citrusy arugala-jicama salad

On the side, I wanted something light and refreshing (no potatoes here!), so I tossed together a simple spinach-arugala salad with jicama shavings, sunflower seeds, and a dressing of walnut oil, Trader Joe’s orange champagne muscat vinegar, and black pepper. We also had some leftover rice pilaf from the night before (I know, leftovers, good heavens), so we nuked that up on the side. We drank the cabernet we used for the steak marinade and had a relatively no-fuss, yet scrumptuous, quiet dinner at home – which was just what we needed.

Balsamic Rib-Eye Steak With Bleu Cheese

RECIPE – Balsamic Rib-Eye Steak With Blue Cheese

1 cup balsamic vinegar
1/4 cup red wine (merlot is nice in this)
1 tablespoon fresh ground black pepper
1/2 teaspoon kosher salt
4 rib eye steaks
1/2 cup balsamic vinegar
1/4 cup crumbled blue cheese

Combine first four ingredients in a ziploc bag or shallow pan. Add steaks to marinade, and marinate for 1-2 hours, turning steaks in marinade frequently.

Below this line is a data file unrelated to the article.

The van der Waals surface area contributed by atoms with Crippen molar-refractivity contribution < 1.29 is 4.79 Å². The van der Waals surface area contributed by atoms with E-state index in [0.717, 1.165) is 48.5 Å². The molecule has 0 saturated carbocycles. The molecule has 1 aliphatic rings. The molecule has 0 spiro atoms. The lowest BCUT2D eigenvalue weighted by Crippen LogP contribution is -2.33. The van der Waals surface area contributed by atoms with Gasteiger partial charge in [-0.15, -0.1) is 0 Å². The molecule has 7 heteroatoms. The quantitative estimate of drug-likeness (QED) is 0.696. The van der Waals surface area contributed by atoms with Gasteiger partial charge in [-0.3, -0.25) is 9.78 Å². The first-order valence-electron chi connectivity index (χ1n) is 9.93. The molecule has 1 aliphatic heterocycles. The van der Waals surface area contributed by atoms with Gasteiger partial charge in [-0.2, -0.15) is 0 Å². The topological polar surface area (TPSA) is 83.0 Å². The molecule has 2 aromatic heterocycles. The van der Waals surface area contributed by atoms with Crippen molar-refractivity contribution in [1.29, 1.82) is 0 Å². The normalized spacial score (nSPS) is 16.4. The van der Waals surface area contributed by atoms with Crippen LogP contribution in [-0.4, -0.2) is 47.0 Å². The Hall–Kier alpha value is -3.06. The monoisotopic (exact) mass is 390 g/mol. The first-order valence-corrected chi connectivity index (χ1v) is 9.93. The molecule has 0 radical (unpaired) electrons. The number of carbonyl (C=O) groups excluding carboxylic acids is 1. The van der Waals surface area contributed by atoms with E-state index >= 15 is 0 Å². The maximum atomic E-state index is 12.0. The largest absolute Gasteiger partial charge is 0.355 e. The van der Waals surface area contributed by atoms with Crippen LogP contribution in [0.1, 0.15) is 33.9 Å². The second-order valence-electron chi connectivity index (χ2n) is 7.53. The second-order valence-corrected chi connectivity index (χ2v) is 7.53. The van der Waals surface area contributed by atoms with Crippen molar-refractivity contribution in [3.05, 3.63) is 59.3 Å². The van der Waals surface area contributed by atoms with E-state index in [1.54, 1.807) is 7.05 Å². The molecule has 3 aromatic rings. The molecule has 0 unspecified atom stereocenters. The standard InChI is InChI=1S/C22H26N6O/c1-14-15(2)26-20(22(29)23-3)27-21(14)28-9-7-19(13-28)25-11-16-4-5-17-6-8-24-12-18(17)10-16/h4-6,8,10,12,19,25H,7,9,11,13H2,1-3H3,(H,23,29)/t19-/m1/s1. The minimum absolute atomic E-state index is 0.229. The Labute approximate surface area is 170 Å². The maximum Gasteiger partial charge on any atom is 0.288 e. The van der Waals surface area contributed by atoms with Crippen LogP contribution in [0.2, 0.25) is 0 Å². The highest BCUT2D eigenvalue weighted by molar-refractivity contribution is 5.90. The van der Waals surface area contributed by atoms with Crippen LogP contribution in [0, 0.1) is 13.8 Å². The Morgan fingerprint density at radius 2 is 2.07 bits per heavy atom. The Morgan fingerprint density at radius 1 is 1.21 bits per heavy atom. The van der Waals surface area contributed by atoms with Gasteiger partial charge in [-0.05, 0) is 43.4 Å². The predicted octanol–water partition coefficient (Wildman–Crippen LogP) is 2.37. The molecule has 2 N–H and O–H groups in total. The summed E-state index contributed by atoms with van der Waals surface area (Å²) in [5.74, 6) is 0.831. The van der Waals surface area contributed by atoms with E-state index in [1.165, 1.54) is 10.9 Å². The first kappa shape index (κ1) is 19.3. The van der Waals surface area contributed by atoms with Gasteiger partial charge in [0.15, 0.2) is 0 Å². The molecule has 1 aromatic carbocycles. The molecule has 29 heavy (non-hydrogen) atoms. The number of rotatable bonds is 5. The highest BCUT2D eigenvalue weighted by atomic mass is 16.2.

Grill steaks to desire doneness (about 3-5 minutes on each side for medium-rare/medium doneness). While steaks are grilling, combine vinegar and blue cheese to a creamy consistency. Serve sauce as a condiment to steaks.

Roasted Red Pepper & Goat Cheese Sandwich

8 Oct

Recipe Source: Feasts and Fotos blog (recipe adapted from Ina Garten)

Today, friend, I have a most delicious sandwich for you. It’s a little oily, a little slippery, a little messy – it’s not a sandwich to eat over your keyboard or in front of someone you’re hoping to impress. This is a sandwich to be savored. Eat it when you can lick your fingers, pick up all the peppers that have squeezed themselves out of your sandwich, reassemble sandwich, lick fingers, and so on and so forth.